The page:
More than 1,000 patients undergo unnecessary surgery at the hands of a rouge surgeon
Ian Paterson was a consultant breast surgeon, employed by the NHS, and had practicing privileges in Private Healthcare (Spire) across the West Midlands for over 14 years. In 2017, Paterson was found guilty of 17 counts of wounding with intent and sentenced to jail for 20 years.
What did he do?
Paterson worked as a consultant breast surgeon throughout the NHS and Private Sectors across the West Midlands. He subjected hundreds of vulnerable people to life-changing, unnecessary surgery for no justifiable reason. Paterson knew the procedures ‘’were not needed but carried on regardless, inflicting unlawful wounds on his patients’’.
Paterson lied to his patients and told them that they had cancer and needed to perform mastectomy surgery to treat it. Those who did have cancer were left at risk of developing the disease again after Paterson performed an invented unofficial tissue-sparing procedure that left behind breast tissue.
Over 1,200 NHS patients were treated by Paterson. Around 675 have now died and 68 of his surviving patients have seen their cancer return. What makes this story even worse is that, patients were let down repeatedly over many years by multiple individuals and organisation failures. Complaints about Paterson date as far back as 2003 but inexcusable patient safety allowed him to carry on for over a decade because of a ‘’culture of avoidance and denial’’.
What Paterson committed for decades was wicked. But the blame also lies with the NHS and Private Health Sector, both failed to supervise him and respond suitably to well-evidence complaints. They proved themselves dysfunctional at almost every level when it came to patient safety. So far, the NHS has paid over £10m in compensation to his victims but an independent inquiry has recommended recalling 11,000 patients for surgery assessment.
Despite the conviction of Paterson, there was still unanswered questions about his malpractice and his patients called for a public inquiry into the case. This week, the inquiry published its report. There are numerous recommendations laid out to prevent anything like this occurring again and ensuring patient safety is top priority. The recommendations include:
Information to patients – Improvements in accessing performance data for surgeons, more effective and better communication with patients and transparency as to the arrangements for treatment and differences between private and NHS care.
Consent – A short period of reflection should be introduced into the process before patients give consent for surgical procedures. To allow patients time to reflect on their diagnosis and treatment options.
Multidisciplinary team – The CQC, as a matter of urgency, should assure itself that all hospital providers are complying effectively with up-to-date national guidance on MDT meetings.
Complaints – Information about the means to escalate a complaint to an independent body is communicated more effectively in both the NHS and private sector. It is also recommended that all private patients should have the right to mandatory independent resolution of their complaint.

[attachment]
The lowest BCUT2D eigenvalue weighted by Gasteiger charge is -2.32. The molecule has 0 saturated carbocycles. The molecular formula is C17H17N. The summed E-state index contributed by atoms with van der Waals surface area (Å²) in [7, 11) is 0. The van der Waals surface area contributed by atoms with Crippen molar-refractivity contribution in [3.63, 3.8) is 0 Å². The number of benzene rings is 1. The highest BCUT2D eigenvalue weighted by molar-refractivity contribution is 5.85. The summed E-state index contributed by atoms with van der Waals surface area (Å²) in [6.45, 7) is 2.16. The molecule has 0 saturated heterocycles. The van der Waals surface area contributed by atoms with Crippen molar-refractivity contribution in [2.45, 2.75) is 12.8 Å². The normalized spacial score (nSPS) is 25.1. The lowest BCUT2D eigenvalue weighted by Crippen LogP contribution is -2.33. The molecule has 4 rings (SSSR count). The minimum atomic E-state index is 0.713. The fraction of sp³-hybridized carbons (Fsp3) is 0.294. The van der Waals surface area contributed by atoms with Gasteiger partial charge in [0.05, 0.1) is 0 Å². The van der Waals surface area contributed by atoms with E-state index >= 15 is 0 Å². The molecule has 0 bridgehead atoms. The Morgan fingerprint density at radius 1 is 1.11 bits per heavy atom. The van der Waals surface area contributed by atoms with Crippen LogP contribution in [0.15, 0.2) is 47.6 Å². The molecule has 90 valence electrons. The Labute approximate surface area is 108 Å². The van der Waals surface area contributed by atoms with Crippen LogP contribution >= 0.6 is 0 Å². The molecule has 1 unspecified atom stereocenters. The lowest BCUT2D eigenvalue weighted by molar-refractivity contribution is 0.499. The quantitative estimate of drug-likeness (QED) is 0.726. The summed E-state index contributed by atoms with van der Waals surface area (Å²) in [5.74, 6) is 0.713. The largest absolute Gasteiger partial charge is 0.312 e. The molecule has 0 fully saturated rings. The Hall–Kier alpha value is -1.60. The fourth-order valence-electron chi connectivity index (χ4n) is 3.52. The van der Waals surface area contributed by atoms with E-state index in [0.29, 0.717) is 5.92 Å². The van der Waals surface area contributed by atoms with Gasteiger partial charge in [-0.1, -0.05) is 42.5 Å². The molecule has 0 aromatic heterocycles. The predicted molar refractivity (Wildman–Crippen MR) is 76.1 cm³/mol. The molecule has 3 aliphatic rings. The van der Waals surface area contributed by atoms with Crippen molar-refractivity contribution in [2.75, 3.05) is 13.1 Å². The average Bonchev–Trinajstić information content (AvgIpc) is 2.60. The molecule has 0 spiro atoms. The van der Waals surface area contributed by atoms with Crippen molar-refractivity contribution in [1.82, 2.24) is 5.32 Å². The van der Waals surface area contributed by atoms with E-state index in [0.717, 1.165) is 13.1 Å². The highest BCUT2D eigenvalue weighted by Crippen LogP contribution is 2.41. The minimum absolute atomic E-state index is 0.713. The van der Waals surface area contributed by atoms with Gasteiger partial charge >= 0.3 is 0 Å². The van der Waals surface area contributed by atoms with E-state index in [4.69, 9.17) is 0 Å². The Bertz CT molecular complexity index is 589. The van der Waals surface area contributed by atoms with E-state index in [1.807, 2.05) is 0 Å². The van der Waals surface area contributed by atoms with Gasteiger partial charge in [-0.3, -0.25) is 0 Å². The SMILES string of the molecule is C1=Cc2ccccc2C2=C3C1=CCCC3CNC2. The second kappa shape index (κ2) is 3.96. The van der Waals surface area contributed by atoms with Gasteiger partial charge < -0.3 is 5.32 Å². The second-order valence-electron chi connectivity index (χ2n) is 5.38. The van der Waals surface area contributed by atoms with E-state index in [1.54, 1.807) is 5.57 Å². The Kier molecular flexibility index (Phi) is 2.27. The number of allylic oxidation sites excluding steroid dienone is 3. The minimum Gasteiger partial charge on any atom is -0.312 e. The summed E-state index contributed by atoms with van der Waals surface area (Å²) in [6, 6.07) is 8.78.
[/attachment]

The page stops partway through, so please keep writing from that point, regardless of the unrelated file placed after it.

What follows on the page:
Improving recall procedures – A national framework or protocol (with guidance) to be developed to manage and communicate with the recall of patients.
Clinical indemnity – As a matter of urgency, the government should reform the current regulation of indemnity products for healthcare professionals, and introduce a nationwide safety net to ensure patients are not disadvantaged.
Regulatory system – The government should ensure that the current system of regulation and the collaboration of the regulators serves patient safety as the top priority, given the ineffectiveness of the system identified in this inquiry.
Investigation healthcare professionals practice and behaviour – When a hospital investigates a healthcare professional’s behaviour, any perceived risk to patient safety should result in suspension of that individual. If that individual also works at another provider, any concerns about them should be communicated immediately.
Corporate accountability – When things go wrong, boards should apologise at the earliest stage of the investigation and not hold back from doing so for fear of the consequences.
The full report can be found here: https://www.gov.uk/government/publications/paterson-inquiry-report
Patients were let down by the healthcare system “at every level”. Victims of Paterson agree that all of the inquiry’s 15 recommendations must be implemented. If the government supports any of the concerned recommendations, appropriate legislation should be put in place to ensure that these are to be applicable across the whole sectors workload.
Carlos Lopez, Director of Clinical Negligence at Hampson Hughes comments: ” I have personally been involved in cases against this individual. Whilst Ian Paterson has been convicted, many of his victims have been left physically and mentally scarred. In some devastating cases, women are now dying as a result of a failure to correctly remove malignant tissue. We at Hampson Hughes understand the devastating impact of Ian Patersons actions and we are here to help and support you”.
If you or a member of your family have been affected by Ian Patterson and require advice, contact our expert and friendly Medical Negligence team: 0800 888 6888 or firstname.lastname@example.org